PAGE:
The No-Tech Tech Job

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We hear it all of the time - the technology field is constantly changing and growing. Many say technology careers have longevity. How does one step into a tech career without serious tech skills?

As Mike Palumbo says:

All of the companies in the technology field need human resource people, accounting people, sales people, legal people, and on and on. In other words, they need the same type of support staff that any other company needs.

So, take a look at the path you are on, the skills you possess, and determine what is needed to use those skills in a tech supportive position. I don’t mean tech-support; I mean tech supportive. Maybe you just need a little additional training in order to focus your prior talents to be more tech-centered. The goal is to get attached to a position in a technology-related company that is doing reputable work. Hopefully the company will be around for the long-haul, and then applying yourself to grow from there.

For instance, maybe you are in the sales or CSR fields and just need to tweak your skills to benefit a tech company you wish to be employed by. Find out the qualifications of such a position and seek the training to get your foot in the door. Once you are in the door, do not stop learning. Continue to add skills and training to your knowledge base in order to move up and deeper into the tech field. This does not mean necessarily that you should take the long way to become a programmer, but rather that you should keep evolving in your own skill set.

Determining the longevity of your current career path is important. The key is to look at the industry you are currently working within. Does your path have longevity?

“Being able to learn new talents never hurts a career whether they are transferable or soft skills because in the end a career path is all about optimizing your personal learning curve,“ said Helen Figg in an article on the topic. Though she was speaking on a medical career path, the point is the same, as both fields have longevity. I especially like her comments about running away from phrases like “it’s always done that way.” The old ways may get the job done, but are they the most effective and do they promote growth?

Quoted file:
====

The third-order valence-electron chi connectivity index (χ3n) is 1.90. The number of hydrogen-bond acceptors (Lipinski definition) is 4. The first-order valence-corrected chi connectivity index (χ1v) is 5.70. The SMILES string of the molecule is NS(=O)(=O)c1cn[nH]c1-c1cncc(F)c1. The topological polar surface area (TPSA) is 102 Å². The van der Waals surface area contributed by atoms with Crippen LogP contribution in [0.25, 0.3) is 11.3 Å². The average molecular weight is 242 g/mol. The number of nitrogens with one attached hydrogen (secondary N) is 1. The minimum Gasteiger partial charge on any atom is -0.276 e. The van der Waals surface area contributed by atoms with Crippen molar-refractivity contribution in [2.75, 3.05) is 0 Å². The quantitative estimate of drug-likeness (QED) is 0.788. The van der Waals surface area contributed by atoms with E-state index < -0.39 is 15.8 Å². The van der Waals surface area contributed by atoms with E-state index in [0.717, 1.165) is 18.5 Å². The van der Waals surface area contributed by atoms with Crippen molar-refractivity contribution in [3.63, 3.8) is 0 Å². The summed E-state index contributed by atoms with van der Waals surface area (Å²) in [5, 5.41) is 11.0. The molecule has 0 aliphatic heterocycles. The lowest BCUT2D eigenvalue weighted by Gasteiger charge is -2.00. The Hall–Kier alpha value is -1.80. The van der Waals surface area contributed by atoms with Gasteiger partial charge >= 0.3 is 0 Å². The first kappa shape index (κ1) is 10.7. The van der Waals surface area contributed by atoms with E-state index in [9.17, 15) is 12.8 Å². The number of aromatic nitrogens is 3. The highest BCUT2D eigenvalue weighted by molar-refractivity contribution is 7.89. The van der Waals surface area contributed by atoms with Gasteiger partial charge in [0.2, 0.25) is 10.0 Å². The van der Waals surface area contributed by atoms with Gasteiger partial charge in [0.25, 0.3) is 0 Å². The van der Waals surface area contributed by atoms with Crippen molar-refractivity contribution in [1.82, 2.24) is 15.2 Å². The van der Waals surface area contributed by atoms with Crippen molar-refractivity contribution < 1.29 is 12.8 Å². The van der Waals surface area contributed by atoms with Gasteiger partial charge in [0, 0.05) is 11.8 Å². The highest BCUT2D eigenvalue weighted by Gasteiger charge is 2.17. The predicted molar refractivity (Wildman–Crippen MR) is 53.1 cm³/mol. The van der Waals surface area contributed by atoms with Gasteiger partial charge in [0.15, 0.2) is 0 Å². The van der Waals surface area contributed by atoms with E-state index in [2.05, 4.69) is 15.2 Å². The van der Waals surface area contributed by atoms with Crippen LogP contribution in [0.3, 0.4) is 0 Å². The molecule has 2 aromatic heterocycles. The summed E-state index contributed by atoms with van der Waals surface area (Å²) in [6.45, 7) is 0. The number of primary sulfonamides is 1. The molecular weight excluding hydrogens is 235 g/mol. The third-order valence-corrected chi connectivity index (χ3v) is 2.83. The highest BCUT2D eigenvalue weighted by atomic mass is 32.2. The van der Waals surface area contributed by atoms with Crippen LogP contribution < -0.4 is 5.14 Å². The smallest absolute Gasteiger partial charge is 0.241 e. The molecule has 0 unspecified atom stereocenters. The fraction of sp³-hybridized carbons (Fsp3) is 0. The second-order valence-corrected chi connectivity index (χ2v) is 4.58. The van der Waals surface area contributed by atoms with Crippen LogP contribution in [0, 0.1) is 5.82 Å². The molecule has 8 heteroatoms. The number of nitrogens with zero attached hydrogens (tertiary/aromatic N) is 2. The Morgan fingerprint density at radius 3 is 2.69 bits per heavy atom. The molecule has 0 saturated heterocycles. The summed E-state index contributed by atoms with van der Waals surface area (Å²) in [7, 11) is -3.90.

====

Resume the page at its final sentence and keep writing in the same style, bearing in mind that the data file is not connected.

Expand your scope, and look around at other fields of work in your area that have longevity. You may have never considered yourself able to fill such a position, but you may have the foundational skills to get onboard and journey down a new path in your career. It may take no additional skills at all, but if it does, it will put you in a better position for a new, more secure career path.

Image courtesy of Stuart Miles at


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  • Jeff McCormack
    Jeff McCormack
    Thanks for the comments all. James L - what I meant by longevity is that the technology field as a field, has longevity. Technology will most likely be around for some time. And Donald, this article was more focused for people who have no real tech skills, but are looking to come along side and get on the technology wagon - thus the "no tech" tech job.
  • Paul R. V
    Paul R. V
    Good advice.
  • Michael A
    Michael A
    this has been very hepful
  • Donald S
    Donald S
    Good thing this advice is free because none of it is worth a single penny.  I have classroom training in Security and Networking and no one will hire me because I have not worked in this field
  • James L
    James L
    Tech careers have longevity???  Maybe 10 or 15 years ago, but not anymore.  The only reason the industry claims a "shortage" is because there's not enough suckers to work excessive hours at slave wages.
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